Online bullying at school: What is being done?
PLYMOUTH — Now that many Marshall County students have school-issued laptop computers, school officials are looking seriously into how to deal with bullying that occurs online.
“We are investigating programs that will detect threats made on social media at school,” said Plymouth Community School Corporation superintendent Daniel Tyree. “We want to use the one that we think will be the most effective.”
Tyree said that Plymouth principals are becoming more aware of the need to regularly check student’s computers to ensure threats are not being made.
“In the beginning, our principals were not savvy about how to do that, but they are getting a lot better at going in and checking to see what students are writing on the computer,” said Tyree.
He added that one principal is checking a specific student’s computer every two days.
Oregon-Davis High School recently hosted anti-bullying expert Michael Dorn to speak to students on the issue.
“Twelve to 18 percent of severely bullied students never report it. Why do so many of us stand by and watch?” Dorn asked the students.
For parents who feel that their children are being bullied at school, whether in person or through a computer, options do exist.
“The complaint should be brought to a principal, assistant principal, or the superintendent,” said Tyree. “Once the accusation is made, the administrator will put it in writing and investigate the issue. Both the students and the parents will be brought together to help solve the problem.”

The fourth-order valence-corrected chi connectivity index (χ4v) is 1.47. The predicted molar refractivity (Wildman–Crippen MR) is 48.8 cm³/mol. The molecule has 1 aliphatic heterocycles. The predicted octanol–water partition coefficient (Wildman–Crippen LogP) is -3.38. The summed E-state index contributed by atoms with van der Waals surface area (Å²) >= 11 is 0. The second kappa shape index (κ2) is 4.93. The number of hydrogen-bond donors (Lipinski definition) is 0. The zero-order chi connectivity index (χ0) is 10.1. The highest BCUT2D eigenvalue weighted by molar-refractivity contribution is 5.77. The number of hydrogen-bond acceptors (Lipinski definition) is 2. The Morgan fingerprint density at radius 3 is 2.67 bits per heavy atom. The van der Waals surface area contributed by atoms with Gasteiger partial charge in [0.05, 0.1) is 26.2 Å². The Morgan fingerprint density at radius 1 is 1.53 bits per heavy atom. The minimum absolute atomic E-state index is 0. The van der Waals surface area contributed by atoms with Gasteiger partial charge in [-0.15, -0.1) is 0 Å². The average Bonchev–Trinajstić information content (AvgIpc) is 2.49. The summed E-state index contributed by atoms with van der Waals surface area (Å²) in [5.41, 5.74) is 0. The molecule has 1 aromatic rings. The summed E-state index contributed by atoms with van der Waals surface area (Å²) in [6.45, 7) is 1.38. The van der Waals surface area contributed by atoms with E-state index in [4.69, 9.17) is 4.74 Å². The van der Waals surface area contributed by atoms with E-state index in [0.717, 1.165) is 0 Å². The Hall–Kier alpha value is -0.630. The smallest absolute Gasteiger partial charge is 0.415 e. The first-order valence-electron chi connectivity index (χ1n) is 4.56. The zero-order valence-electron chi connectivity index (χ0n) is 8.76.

The difference between traditional bullying and the online version is that bullying online can usually be traced to the offender. On social networking websites, posts carry a time and date along with the poster’s name. Tyree added that while some parents ask that the student’s names be kept confidential, that is not possible if the incident involves a student’s safety.
“We have parents who report bullying but then ask us to do nothing about it,” said Tyree. “That can’t happen anymore. Once bullying has been reported, state law requires that we investigate it.”
The usual process of meeting with the students and their parents changes if a bullying threat involves weapons, drugs, or another illegal activity, added Tyree. In that case, the school will immediately contact the police.
“(School officials) are not trained to deal with guns or weapons,” said Tyree. “That’s when we turn it over to the police and it becomes a police issue. The school and the police are going to work together.”
The one thing that should’t happen, said Tyree, is looking the other way when it comes to bullying.
“My biggest plea is to ask parents parents to communicate with school administrators promptly,” said Tyree. “If they find something on a computer, (they should) take the computer away from their son or daughter and bring it directly to the principal to show the actual bullying.”
Dorn told OD students that victims of bullying are not merely people involved in a conflict with another person. But instead, they are sought out and victimized by someone who feels powerful terrorizing someone else.
“Bullying involves victimization,” said Dorn. “It’s not conflict between people. It’s a person or group who feels they have more power than another person or group. It tends to be repeated behavior.”
“The realization that we are going to have to come to is that kids at some times bully other people or get bullied themselves,” said Tyree. “Parents need to be prepared to get that phone call.”
Correspondent Noelle Patrick contributed to this article.